doing hundreds of re.subs efficiently on large strings

nihilo exnihilo at
Thu Mar 27 05:45:22 CET 2003

Bengt Richter wrote:
> On Tue, 25 Mar 2003 21:46:04 GMT, nihilo <exnihilo at> wrote:
>>I have a simple application that converts a file in one format to a file 
>>in another format using string.replace and re.sub. There are about 150 
>>replacements occuring on files that are on the order of a few KB.  Right 
>>now, I represent the file contents as a string, and naively use 
>>string.replace and re.sub to replace all the substrings that I need to 
>>replace. I knew that I would have to come up with a faster, more memory 
>>friendly solution eventually, but I just wanted to implement the basic 
>>idea as simply as possible at first.
>>Now I am at a loss as to how to proceed. I need a stringbuffer 
>>equivalent that supports at least re.sub. Two alternatives that I have 
>>seen for StringBuffer are using lists and then joining into a string at 
>>the end, or using an array. Neither of these seems to be of much use to 
>>me, since I am doing more than just appending to the end of the string. 
>>Is there another pre-existing alternative that I'm overlooking? Or has 
>>anybody come up with a good solution for this issue?
> Is your substitution recursive? I.e., does each substitution operate on
> the finished result of a previous substitution?  As in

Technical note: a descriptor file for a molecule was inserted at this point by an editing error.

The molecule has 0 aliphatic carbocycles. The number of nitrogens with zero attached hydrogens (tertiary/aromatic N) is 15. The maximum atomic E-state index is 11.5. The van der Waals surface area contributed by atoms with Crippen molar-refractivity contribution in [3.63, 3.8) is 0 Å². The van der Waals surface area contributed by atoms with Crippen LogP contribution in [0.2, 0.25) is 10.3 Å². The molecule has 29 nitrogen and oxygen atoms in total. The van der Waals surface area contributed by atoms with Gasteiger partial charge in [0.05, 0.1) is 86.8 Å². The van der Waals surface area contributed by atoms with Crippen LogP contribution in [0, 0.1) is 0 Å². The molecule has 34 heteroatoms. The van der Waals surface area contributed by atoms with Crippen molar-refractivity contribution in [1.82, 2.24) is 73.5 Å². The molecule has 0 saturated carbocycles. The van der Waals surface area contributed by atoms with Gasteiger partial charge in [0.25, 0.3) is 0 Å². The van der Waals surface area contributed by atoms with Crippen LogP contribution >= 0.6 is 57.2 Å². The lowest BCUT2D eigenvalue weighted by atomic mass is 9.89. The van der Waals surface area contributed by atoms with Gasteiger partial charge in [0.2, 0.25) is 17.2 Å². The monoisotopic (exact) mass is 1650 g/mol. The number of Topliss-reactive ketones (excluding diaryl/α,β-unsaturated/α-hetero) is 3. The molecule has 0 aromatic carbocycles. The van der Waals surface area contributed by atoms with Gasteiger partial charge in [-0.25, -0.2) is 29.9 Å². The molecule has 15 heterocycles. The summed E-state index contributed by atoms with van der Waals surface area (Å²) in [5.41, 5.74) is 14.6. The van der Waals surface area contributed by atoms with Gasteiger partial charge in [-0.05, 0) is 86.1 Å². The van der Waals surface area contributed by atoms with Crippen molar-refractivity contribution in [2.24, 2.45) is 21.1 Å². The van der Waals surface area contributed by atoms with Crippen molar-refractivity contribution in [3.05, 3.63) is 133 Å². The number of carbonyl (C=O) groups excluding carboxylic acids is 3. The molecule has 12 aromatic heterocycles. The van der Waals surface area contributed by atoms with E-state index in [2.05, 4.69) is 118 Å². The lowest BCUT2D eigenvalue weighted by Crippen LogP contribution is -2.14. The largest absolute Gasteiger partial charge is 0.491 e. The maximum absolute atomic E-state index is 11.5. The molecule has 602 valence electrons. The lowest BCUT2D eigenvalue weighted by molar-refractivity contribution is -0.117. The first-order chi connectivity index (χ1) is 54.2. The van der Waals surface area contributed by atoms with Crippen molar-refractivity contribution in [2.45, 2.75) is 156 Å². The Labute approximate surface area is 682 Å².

>  >>> 'abc'.replace('b','x').replace('xc','z')
>  'az'

Yes, this is the case. The result of one replace is the input for the 
next. Is it better to cascade them like this? Perhaps I am 
misunderstanding what happens with the cascading calls, but I thought 
that it would be the same as doing it the obvious way except that the 
intermediate strings are unable to be referenced when they are cascaded 

Thanks for the really nice solution below. I will adapt my code and 
handle the regular expression substitutions as you have suggested.



> If not, you could split on the befores and then walk through the list
> and substitute corresponding afters and join the result, e.g.,
> An example source:
>  >>> s = """\
>  ... before1, before2 plain stuff
>  ... and before3 and before4, and
>  ... some more plain stuff.
>  ... """
>  >>> print s
>  before1, before2 plain stuff
>  and before3 and before4, and
>  some more plain stuff.
> Regex to split out befores:
>  >>> import re
>  >>> rxo = re.compile(r'(before1|before2|before3|before4)')
> The parens retain the matches as the odd indexed items:
>  >>> rxo.split(s)
>  ['', 'before1', ', ', 'before2', ' plain stuff\nand ', 'before3', ' and ', 'before4', ', and\nsome more plain stuff.\n']
> A dict to look up substitutions:
>  >>> subdict = dict([('before'+x, 'after'+x) for x in '1234'])
>  >>> subdict
>  {'before4': 'after4', 'before1': 'after1', 'before2': 'after2', 'before3': 'after3'}
> As above, but bind to s, so we can do substitutions on the odd elements:
>  >>> s = rxo.split(s)
>  >>> s
>  ['', 'before1', ', ', 'before2', ' plain stuff\nand ', 'before3', ' and ', 'before4', ', and\nsome more plain stuff.\n']
> Do the substitution:
>  >>> for i in xrange(1,len(s),2): s[i] = subdict[s[i]]
>  ...
>  >>> s
>  ['', 'after1', ', ', 'after2', ' plain stuff\nand ', 'after3', ' and ', 'after4', ', and\nsome more plain stuff.\n']
> Join into single string:
>  >>> ''.join(s)
>  'after1, after2 plain stuff\nand after3 and after4, and\nsome more plain stuff.\n'
> Print it to see in original format:
>  >>> print ''.join(s)
>  after1, after2 plain stuff
>  and after3 and after4, and
>  some more plain stuff.
> You could easily wrap this in a function, of course.
> Regards,
> Bengt Richter

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